Sometimes, it’s as simple as the more the merrier.
That certainly seems to be the case for the College Football Playoff. As the sport’s higher-ups contemplate an expansion from the current four-team format, a 12-team playoff has emerged as the sudden favorite, Yahoo Sports reported Tuesday.
Through its first seven seasons, the playoff has received its fair share of criticism. And on paper, a 12-team playoff seems poised to alleviate many of the issues plaguing the four-team system while providing a financial boost to the NCAA through TV and game revenue.
A 12-team playoff would theoretically see automatic bids from the five major conferences and one for the highest-ranked Group of Five champion, leaving six at-large bids.
Since the playoff’s inception in 2014, college football has suffered from the same lack of parity it hoped to curtail. A quartet of teams — Alabama, Clemson, Ohio State and Oklahoma — are responsible for 20 of the 28 spots in playoff history, leaving little room for other programs.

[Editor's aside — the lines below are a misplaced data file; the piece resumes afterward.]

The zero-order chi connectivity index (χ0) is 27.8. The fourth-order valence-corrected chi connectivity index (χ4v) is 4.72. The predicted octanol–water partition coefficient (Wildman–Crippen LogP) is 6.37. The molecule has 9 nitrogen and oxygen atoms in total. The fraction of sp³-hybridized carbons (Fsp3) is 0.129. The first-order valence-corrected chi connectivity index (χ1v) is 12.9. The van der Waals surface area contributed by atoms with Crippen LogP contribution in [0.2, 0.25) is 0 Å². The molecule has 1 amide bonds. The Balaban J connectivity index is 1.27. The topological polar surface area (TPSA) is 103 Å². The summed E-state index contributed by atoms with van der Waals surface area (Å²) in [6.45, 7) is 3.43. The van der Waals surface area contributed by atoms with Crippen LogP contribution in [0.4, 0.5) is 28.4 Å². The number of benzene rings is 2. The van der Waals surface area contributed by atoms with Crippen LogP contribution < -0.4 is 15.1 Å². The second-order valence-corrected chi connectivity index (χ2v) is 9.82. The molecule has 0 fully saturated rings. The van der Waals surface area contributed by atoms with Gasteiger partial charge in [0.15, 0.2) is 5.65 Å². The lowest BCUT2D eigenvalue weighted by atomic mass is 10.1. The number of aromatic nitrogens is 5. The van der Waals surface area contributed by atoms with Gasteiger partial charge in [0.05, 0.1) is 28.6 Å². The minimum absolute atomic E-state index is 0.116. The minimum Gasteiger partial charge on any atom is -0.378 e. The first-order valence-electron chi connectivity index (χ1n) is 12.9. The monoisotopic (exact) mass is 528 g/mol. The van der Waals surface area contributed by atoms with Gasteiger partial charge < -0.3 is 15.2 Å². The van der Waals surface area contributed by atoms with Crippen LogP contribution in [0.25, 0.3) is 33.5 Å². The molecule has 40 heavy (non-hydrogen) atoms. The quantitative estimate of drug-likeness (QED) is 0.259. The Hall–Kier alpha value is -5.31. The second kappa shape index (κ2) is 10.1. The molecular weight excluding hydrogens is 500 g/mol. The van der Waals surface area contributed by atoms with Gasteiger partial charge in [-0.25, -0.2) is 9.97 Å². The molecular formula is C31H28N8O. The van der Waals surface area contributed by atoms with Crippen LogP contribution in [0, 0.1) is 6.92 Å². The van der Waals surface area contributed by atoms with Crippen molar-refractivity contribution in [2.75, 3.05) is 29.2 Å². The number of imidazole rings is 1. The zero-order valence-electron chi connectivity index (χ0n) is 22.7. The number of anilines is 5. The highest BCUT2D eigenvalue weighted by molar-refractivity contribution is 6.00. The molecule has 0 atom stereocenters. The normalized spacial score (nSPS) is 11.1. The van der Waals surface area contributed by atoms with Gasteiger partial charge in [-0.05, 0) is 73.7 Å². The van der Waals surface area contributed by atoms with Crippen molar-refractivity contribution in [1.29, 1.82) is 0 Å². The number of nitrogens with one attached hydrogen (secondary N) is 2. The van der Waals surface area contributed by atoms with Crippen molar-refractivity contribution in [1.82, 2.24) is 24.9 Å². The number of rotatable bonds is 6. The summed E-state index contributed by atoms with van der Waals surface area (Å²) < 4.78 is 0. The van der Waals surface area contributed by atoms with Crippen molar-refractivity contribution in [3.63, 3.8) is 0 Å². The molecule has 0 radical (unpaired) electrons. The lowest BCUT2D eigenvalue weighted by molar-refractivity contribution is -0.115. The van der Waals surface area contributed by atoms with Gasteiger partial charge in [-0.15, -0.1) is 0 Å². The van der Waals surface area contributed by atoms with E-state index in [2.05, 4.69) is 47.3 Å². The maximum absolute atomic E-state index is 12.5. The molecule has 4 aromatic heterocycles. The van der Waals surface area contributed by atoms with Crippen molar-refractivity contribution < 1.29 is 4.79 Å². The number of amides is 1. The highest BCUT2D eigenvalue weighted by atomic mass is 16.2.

In replacing the BCS, the playoff was designed to match the best four teams against one another to produce a more entertaining product. Instead, a majority of playoff games have been non-competitive. Just six of the 21 playoff games to date have ended as one-score games.
Last season, the playoff committee came under fire for its treatment of Group of Five schools. Undefeated Cincinnati finished eighth while undefeated Coastal Carolina finished 11th, both programs finishing on the outside looking in despite their unblemished records. A 12-team field would presumably provide non-Power Five teams a more level playing field.